Information and Communication Technology Uses in Agriculture: Agribusiness Industry Opportunities and Future Challenges

Information and Communication Technology Uses in Agriculture: Agribusiness Industry Opportunities and Future Challenges

Tizita Alemayehu Wasihun (West Virginia University, USA) and Blessing Maumbe (Bindura University of Science Education, Zimbabwe)
DOI: 10.4018/978-1-4666-2655-3.ch017

Abstract

The world has experienced an unprecedented growth in information and communication technologies (ICT) through the widespread use of personal computers, Internet, and mobile phones. The objectives of this chapter are to examine trends in ICT use in agriculture, identify key success factors for ICT utilization in agriculture, and investigate the implications of ICT-enabled value chains for the agribusiness industry. The chapter describes the strategic role of ICT in the development of both e-commerce and mobile commerce in agriculture globally. The chapter identifies the leading areas of ICT use in agriculture and agribusinesses as input procurement, production, marketing, food traceability, and financial service delivery. Producers are increasingly seeking ways to add value to their businesses by integrating ICT in the value chain. Similarly, consumers are becoming more knowledgeable about how they could use ICT to articulate their preferences. The chapter discusses key success factors for ICT applications affecting both the internal and external environment of agribusiness firms. The chapter concludes by drawing implications for ICT use in agriculture and agribusiness value chains.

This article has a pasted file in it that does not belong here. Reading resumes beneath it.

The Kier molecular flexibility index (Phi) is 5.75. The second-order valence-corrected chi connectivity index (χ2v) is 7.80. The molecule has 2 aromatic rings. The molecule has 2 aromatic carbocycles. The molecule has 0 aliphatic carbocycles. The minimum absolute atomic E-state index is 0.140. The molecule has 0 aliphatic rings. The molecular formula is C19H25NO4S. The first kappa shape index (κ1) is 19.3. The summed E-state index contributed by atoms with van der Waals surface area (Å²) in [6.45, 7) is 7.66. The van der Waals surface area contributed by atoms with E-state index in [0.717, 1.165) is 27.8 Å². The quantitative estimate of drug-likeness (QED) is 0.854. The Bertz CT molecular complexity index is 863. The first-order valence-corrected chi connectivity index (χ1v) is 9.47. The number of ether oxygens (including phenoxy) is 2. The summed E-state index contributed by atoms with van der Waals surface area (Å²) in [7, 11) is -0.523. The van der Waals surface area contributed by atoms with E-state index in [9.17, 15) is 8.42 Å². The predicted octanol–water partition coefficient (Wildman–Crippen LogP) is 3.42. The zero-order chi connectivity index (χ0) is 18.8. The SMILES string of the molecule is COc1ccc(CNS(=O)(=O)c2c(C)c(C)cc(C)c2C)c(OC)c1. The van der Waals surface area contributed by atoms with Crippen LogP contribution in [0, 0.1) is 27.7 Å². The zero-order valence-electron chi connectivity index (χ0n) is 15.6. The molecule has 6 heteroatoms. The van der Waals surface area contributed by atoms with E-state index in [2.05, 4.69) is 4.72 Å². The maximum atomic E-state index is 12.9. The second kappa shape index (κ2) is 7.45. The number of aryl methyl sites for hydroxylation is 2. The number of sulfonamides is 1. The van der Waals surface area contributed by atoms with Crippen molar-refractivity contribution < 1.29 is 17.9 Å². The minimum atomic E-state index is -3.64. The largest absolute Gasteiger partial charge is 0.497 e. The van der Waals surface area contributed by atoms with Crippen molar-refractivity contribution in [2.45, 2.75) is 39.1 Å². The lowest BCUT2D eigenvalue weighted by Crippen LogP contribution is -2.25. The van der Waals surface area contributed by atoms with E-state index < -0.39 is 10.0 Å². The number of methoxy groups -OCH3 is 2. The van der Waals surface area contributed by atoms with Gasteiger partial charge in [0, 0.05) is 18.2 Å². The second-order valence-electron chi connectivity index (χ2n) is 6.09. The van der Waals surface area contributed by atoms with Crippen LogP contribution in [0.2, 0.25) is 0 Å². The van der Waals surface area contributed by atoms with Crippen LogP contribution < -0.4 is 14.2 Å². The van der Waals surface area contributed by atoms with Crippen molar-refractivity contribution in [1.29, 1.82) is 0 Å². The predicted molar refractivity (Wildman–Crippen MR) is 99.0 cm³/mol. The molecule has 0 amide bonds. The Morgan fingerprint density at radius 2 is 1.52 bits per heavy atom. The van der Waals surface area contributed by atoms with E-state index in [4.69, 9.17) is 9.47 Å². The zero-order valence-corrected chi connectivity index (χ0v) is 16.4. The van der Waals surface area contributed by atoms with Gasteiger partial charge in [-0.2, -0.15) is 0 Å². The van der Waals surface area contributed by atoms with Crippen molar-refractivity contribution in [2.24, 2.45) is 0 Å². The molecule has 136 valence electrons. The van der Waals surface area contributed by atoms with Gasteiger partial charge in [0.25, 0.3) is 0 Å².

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1. Introduction

The world has experienced an unprecedented growth in information and communication technologies (ICT) through the widespread use of personal computers, Internet and mobile phones (Lio and Liu, 2006). Information and Communication Technologies (ICT) refers to the use of available knowledge and skills that allow the use of facilities to carry out business activities, chain process, and communication (Vorst van der et al. 2005). Where, facilities refer to any computers, peripherals, systems software, procedures, networks, technical information application packages and communication standards. In agriculture, ICT has found widespread applications in automation of production and marketing management processes including high speed information processing, storage, delivery, and retrieval leading to greater convenience and ease of accessibility. Globally, ICT are serving as cutting edge capital inputs that producers and consumers can find relevant and could provide sustainable solutions to almost all aspects of human endeavor. This paper examines opportunities and future prospects associated with the development of e-business and mobile-based ICT use in agribusiness and agriculture in general. Notably, developing countries and some emerging economies have experienced a major surge in the use of mobile technologies in agriculture and the agribusiness industry (Ayinde etal, 2004; Kantengezaa et al, 2011).